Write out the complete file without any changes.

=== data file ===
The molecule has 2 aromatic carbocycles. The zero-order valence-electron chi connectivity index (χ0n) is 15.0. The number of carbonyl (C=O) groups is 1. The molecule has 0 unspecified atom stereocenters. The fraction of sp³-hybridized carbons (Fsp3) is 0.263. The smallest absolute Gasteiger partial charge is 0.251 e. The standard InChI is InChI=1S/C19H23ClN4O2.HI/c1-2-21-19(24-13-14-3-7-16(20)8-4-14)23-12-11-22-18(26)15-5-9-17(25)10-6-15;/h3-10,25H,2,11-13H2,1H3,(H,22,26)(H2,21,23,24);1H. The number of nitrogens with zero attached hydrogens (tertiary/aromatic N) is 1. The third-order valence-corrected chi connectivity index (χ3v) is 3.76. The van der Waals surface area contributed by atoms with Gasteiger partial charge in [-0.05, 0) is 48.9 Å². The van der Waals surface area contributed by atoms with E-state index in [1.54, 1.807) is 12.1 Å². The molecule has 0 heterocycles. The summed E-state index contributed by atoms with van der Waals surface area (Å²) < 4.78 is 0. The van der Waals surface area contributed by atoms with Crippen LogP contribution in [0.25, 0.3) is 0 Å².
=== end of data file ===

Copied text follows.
The molecule has 2 aromatic carbocycles. The zero-order valence-electron chi connectivity index (χ0n) is 15.0. The number of carbonyl (C=O) groups is 1. The molecule has 0 unspecified atom stereocenters. The fraction of sp³-hybridized carbons (Fsp3) is 0.263. The smallest absolute Gasteiger partial charge is 0.251 e. The standard InChI is InChI=1S/C19H23ClN4O2.HI/c1-2-21-19(24-13-14-3-7-16(20)8-4-14)23-12-11-22-18(26)15-5-9-17(25)10-6-15;/h3-10,25H,2,11-13H2,1H3,(H,22,26)(H2,21,23,24);1H. The number of nitrogens with zero attached hydrogens (tertiary/aromatic N) is 1. The third-order valence-corrected chi connectivity index (χ3v) is 3.76. The van der Waals surface area contributed by atoms with Gasteiger partial charge in [-0.05, 0) is 48.9 Å². The van der Waals surface area contributed by atoms with E-state index in [1.54, 1.807) is 12.1 Å². The molecule has 0 heterocycles. The summed E-state index contributed by atoms with van der Waals surface area (Å²) < 4.78 is 0. The van der Waals surface area contributed by atoms with Crippen LogP contribution in [0.25, 0.3) is 0 Å².